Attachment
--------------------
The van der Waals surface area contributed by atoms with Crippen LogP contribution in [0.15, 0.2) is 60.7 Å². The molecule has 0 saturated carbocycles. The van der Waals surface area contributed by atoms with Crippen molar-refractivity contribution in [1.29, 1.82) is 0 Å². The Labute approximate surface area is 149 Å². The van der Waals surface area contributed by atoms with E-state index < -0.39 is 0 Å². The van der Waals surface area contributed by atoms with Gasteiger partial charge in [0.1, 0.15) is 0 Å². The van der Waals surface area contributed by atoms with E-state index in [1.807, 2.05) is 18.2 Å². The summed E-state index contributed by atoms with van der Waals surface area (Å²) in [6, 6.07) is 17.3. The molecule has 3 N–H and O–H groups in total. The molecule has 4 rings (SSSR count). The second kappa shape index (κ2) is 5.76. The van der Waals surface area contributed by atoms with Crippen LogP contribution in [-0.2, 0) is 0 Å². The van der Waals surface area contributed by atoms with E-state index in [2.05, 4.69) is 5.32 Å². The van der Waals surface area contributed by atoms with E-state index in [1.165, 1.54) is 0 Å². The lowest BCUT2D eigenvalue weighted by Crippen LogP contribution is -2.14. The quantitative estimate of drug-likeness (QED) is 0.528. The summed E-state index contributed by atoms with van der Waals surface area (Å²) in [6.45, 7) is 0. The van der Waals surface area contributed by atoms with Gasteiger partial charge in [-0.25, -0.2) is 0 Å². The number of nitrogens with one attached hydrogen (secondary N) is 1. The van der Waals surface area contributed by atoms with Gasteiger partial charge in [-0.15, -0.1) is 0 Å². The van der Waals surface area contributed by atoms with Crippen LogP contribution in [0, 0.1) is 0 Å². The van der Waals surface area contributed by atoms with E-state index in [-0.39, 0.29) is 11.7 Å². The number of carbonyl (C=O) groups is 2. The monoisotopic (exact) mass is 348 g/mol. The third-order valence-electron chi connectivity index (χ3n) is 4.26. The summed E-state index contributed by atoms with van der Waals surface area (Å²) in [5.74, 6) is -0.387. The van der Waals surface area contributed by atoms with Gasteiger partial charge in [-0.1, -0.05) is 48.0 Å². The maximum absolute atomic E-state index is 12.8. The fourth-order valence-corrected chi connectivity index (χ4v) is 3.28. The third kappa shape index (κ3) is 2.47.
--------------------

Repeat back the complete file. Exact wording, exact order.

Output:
The van der Waals surface area contributed by atoms with Crippen LogP contribution in [0.15, 0.2) is 60.7 Å². The molecule has 0 saturated carbocycles. The van der Waals surface area contributed by atoms with Crippen molar-refractivity contribution in [1.29, 1.82) is 0 Å². The Labute approximate surface area is 149 Å². The van der Waals surface area contributed by atoms with E-state index < -0.39 is 0 Å². The van der Waals surface area contributed by atoms with Gasteiger partial charge in [0.1, 0.15) is 0 Å². The van der Waals surface area contributed by atoms with E-state index in [1.807, 2.05) is 18.2 Å². The summed E-state index contributed by atoms with van der Waals surface area (Å²) in [6, 6.07) is 17.3. The molecule has 3 N–H and O–H groups in total. The molecule has 4 rings (SSSR count). The second kappa shape index (κ2) is 5.76. The van der Waals surface area contributed by atoms with Crippen LogP contribution in [-0.2, 0) is 0 Å². The van der Waals surface area contributed by atoms with E-state index in [2.05, 4.69) is 5.32 Å². The van der Waals surface area contributed by atoms with E-state index in [1.165, 1.54) is 0 Å². The lowest BCUT2D eigenvalue weighted by Crippen LogP contribution is -2.14. The quantitative estimate of drug-likeness (QED) is 0.528. The summed E-state index contributed by atoms with van der Waals surface area (Å²) in [6.45, 7) is 0. The van der Waals surface area contributed by atoms with Gasteiger partial charge in [-0.25, -0.2) is 0 Å². The number of nitrogens with one attached hydrogen (secondary N) is 1. The van der Waals surface area contributed by atoms with Gasteiger partial charge in [-0.15, -0.1) is 0 Å². The van der Waals surface area contributed by atoms with Crippen LogP contribution in [0, 0.1) is 0 Å². The van der Waals surface area contributed by atoms with E-state index in [-0.39, 0.29) is 11.7 Å². The number of carbonyl (C=O) groups is 2. The monoisotopic (exact) mass is 348 g/mol. The third-order valence-electron chi connectivity index (χ3n) is 4.26. The summed E-state index contributed by atoms with van der Waals surface area (Å²) in [5.74, 6) is -0.387. The van der Waals surface area contributed by atoms with Gasteiger partial charge in [-0.1, -0.05) is 48.0 Å². The maximum absolute atomic E-state index is 12.8. The fourth-order valence-corrected chi connectivity index (χ4v) is 3.28. The third kappa shape index (κ3) is 2.47.